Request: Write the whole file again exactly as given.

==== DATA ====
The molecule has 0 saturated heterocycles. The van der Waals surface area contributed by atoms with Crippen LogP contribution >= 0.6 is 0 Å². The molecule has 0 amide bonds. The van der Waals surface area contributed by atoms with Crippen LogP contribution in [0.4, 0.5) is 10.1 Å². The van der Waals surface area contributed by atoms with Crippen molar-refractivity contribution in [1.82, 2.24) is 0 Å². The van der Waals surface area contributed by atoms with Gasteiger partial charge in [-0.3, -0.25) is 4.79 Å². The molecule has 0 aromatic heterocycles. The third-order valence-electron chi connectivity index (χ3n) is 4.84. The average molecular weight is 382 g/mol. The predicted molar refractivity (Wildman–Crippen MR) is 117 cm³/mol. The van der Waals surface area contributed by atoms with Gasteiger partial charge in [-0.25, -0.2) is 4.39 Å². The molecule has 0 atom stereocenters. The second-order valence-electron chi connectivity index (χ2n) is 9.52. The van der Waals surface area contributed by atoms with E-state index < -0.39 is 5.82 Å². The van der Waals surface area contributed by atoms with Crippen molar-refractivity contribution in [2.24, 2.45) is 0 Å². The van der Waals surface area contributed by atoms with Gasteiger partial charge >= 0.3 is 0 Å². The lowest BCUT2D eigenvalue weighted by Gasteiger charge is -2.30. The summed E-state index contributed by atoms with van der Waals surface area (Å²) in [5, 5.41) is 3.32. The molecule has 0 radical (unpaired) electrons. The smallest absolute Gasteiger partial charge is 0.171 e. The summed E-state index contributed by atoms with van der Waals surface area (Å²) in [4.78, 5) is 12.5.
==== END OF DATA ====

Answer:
The molecule has 0 saturated heterocycles. The van der Waals surface area contributed by atoms with Crippen LogP contribution >= 0.6 is 0 Å². The molecule has 0 amide bonds. The van der Waals surface area contributed by atoms with Crippen LogP contribution in [0.4, 0.5) is 10.1 Å². The van der Waals surface area contributed by atoms with Crippen molar-refractivity contribution in [1.82, 2.24) is 0 Å². The van der Waals surface area contributed by atoms with Gasteiger partial charge in [-0.3, -0.25) is 4.79 Å². The molecule has 0 aromatic heterocycles. The third-order valence-electron chi connectivity index (χ3n) is 4.84. The average molecular weight is 382 g/mol. The predicted molar refractivity (Wildman–Crippen MR) is 117 cm³/mol. The van der Waals surface area contributed by atoms with Gasteiger partial charge in [-0.25, -0.2) is 4.39 Å². The molecule has 0 atom stereocenters. The second-order valence-electron chi connectivity index (χ2n) is 9.52. The van der Waals surface area contributed by atoms with E-state index < -0.39 is 5.82 Å². The van der Waals surface area contributed by atoms with Crippen molar-refractivity contribution in [2.24, 2.45) is 0 Å². The van der Waals surface area contributed by atoms with Gasteiger partial charge >= 0.3 is 0 Å². The lowest BCUT2D eigenvalue weighted by Gasteiger charge is -2.30. The summed E-state index contributed by atoms with van der Waals surface area (Å²) in [5, 5.41) is 3.32. The molecule has 0 radical (unpaired) electrons. The smallest absolute Gasteiger partial charge is 0.171 e. The summed E-state index contributed by atoms with van der Waals surface area (Å²) in [4.78, 5) is 12.5.